Kent State’s CUDC Graduate Students Participate in Intensive Three-Day Design Workshop in Akron | e-Inside | Kent State University

Kent State’s CUDC Graduate Students Participate in Intensive Three-Day Design Workshop in Akron

Kent State University’s Cleveland Urban Design Collaborative took 18 graduate students to Akron for an intensive three-day design workshop or charrette. The students are getting their master’s in architecture, urban design and landscape architecture. Also participating in the workshop were students from Cleveland State University’s Master of Urban Planning and Development program, six students and faculty from Lawrence Tech University in Detroit and alumni of Kent State’s Cleveland Urban Design Collaborative.
   
The charrette examined Akron’s Innerbelt Removal site, the northern section of Highway 59 directly adjacent to Akron’s downtown. Students, staff and faculty formed four interdisciplinary teams to each produce a vision for the redevelopment of the site once it closes to vehicular traffic in the next year. They were charged with examining the current Innerbelt site and its linkages to the downtown, surrounding neighborhoods and larger region, in order to determine program, density, infrastructure and character of new development and green space.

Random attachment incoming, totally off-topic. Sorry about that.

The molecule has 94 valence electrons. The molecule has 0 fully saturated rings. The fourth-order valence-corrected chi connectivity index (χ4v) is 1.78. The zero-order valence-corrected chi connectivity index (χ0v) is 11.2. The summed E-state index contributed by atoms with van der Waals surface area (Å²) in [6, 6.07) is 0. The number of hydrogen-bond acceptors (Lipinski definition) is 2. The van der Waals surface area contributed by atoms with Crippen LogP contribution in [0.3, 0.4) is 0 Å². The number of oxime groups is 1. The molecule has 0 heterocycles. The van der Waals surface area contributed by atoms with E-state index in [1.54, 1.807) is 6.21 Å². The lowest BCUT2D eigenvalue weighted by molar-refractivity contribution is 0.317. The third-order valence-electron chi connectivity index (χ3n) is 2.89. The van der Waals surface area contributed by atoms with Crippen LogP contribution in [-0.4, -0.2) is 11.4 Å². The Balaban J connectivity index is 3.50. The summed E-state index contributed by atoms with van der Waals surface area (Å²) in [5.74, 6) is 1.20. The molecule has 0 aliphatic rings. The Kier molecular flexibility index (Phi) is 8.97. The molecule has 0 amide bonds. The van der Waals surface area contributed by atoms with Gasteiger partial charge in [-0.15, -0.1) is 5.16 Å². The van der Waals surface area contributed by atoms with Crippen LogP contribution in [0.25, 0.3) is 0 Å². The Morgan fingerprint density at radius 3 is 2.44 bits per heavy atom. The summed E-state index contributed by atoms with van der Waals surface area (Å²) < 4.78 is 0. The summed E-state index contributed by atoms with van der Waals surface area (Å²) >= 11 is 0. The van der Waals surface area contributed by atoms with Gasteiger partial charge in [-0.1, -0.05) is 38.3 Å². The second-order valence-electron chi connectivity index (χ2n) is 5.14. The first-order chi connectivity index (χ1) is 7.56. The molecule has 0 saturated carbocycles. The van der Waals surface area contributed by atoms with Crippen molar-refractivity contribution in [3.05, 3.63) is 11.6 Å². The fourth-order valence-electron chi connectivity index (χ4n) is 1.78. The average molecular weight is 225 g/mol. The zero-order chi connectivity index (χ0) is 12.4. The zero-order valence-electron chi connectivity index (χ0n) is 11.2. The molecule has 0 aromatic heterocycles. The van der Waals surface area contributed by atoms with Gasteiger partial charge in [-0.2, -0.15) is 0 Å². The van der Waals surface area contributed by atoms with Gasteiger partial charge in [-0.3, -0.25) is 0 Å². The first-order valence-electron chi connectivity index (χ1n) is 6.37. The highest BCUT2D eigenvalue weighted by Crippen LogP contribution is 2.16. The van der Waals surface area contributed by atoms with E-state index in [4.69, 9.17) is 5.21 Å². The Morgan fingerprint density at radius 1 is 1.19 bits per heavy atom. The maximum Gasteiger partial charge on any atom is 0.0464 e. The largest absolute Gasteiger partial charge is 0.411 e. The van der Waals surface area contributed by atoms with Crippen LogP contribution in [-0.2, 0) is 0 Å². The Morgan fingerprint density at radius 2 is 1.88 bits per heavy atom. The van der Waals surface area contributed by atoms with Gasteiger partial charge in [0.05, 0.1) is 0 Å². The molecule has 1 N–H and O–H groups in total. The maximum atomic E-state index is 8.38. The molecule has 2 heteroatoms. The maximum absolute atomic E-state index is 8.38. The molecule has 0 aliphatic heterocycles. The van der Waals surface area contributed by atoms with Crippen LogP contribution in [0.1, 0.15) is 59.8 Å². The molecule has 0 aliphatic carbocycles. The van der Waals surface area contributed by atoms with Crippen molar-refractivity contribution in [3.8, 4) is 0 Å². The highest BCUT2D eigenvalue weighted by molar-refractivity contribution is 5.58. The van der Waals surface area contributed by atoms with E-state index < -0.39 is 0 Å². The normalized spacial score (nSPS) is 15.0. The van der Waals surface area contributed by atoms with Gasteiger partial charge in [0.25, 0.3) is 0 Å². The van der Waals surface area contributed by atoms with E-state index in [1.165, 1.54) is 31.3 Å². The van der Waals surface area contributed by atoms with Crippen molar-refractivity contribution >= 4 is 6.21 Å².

Participants were tasked with finding solutions to how a piece of highway previously perceived as a barrier can be transformed into a meaningful connector, a piece of cohesive urban fabric and a place in its own right.
   
To tackle this complex and rich design problem, students first took tours of the site area with City of Akron Planning Director Jason Segedy; presented preliminary research to a room of local stakeholders, who gave their own advice and feedback; and then got to work producing site analysis and redevelopment concepts. After 48 hours, they presented four schemes to community stakeholders.

Final schemes addressed these topics:

  • Connectivity between the downtown and the near-west side neighborhoods;
  • Four-season recreation opportunities;
  • Linking to the existing network of trails like the Towpath;
  • Topographic shifts, grading and landforming;
  • Short-term, flexible programming of the roadway surface;
  • Retrofitting adjacent downtown buildings to face new Innerbelt development; and
  • Affordable and diverse housing options for all ages and populations.

The 2016 Cleveland Urban Design Collaborative Community Design Charrette was graciously supported by the city of Akron, the Knight Foundation, Summit MetroParks, NAIOP Northern Ohio Chapter and the Mastriana Endowment/4M Company LCC.
   
The charrette was recently featured in the Akron Beacon Journal.

Learn more about Kent State’s Cleveland Urban Design Collaborative